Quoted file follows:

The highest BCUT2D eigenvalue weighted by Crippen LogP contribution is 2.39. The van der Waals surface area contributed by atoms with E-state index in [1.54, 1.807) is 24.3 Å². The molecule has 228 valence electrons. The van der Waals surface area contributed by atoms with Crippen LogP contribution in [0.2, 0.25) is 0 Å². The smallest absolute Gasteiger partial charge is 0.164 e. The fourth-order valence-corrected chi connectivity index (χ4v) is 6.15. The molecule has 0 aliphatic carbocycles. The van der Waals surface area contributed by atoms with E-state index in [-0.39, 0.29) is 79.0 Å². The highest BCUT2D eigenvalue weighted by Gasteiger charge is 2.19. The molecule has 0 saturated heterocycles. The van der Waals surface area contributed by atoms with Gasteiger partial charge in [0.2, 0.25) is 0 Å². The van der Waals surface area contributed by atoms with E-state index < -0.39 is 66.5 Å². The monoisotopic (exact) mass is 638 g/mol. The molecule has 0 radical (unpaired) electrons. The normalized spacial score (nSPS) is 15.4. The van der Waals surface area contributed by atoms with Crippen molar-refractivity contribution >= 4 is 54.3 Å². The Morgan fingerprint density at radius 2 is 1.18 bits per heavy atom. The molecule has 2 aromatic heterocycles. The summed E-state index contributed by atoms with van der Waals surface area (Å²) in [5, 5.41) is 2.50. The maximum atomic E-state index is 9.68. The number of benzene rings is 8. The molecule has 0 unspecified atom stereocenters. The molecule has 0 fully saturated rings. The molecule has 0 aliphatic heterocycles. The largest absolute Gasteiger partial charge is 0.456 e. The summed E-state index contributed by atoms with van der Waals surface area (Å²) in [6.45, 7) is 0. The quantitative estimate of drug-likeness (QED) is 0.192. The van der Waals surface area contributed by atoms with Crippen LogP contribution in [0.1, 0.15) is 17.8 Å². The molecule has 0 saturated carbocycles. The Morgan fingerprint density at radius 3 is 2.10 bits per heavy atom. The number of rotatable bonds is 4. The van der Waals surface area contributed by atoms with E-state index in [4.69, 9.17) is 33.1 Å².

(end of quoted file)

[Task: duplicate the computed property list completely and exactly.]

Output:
The highest BCUT2D eigenvalue weighted by Crippen LogP contribution is 2.39. The van der Waals surface area contributed by atoms with E-state index in [1.54, 1.807) is 24.3 Å². The molecule has 228 valence electrons. The van der Waals surface area contributed by atoms with Crippen LogP contribution in [0.2, 0.25) is 0 Å². The smallest absolute Gasteiger partial charge is 0.164 e. The fourth-order valence-corrected chi connectivity index (χ4v) is 6.15. The molecule has 0 aliphatic carbocycles. The van der Waals surface area contributed by atoms with E-state index in [-0.39, 0.29) is 79.0 Å². The highest BCUT2D eigenvalue weighted by Gasteiger charge is 2.19. The molecule has 0 saturated heterocycles. The van der Waals surface area contributed by atoms with Gasteiger partial charge in [0.2, 0.25) is 0 Å². The van der Waals surface area contributed by atoms with E-state index < -0.39 is 66.5 Å². The monoisotopic (exact) mass is 638 g/mol. The molecule has 0 radical (unpaired) electrons. The normalized spacial score (nSPS) is 15.4. The van der Waals surface area contributed by atoms with Crippen molar-refractivity contribution >= 4 is 54.3 Å². The Morgan fingerprint density at radius 2 is 1.18 bits per heavy atom. The molecule has 2 aromatic heterocycles. The summed E-state index contributed by atoms with van der Waals surface area (Å²) in [5, 5.41) is 2.50. The maximum atomic E-state index is 9.68. The number of benzene rings is 8. The molecule has 0 unspecified atom stereocenters. The molecule has 0 fully saturated rings. The molecule has 0 aliphatic heterocycles. The largest absolute Gasteiger partial charge is 0.456 e. The summed E-state index contributed by atoms with van der Waals surface area (Å²) in [6.45, 7) is 0. The quantitative estimate of drug-likeness (QED) is 0.192. The van der Waals surface area contributed by atoms with Crippen LogP contribution in [0.1, 0.15) is 17.8 Å². The molecule has 0 saturated carbocycles. The Morgan fingerprint density at radius 3 is 2.10 bits per heavy atom. The number of rotatable bonds is 4. The van der Waals surface area contributed by atoms with E-state index in [4.69, 9.17) is 33.1 Å².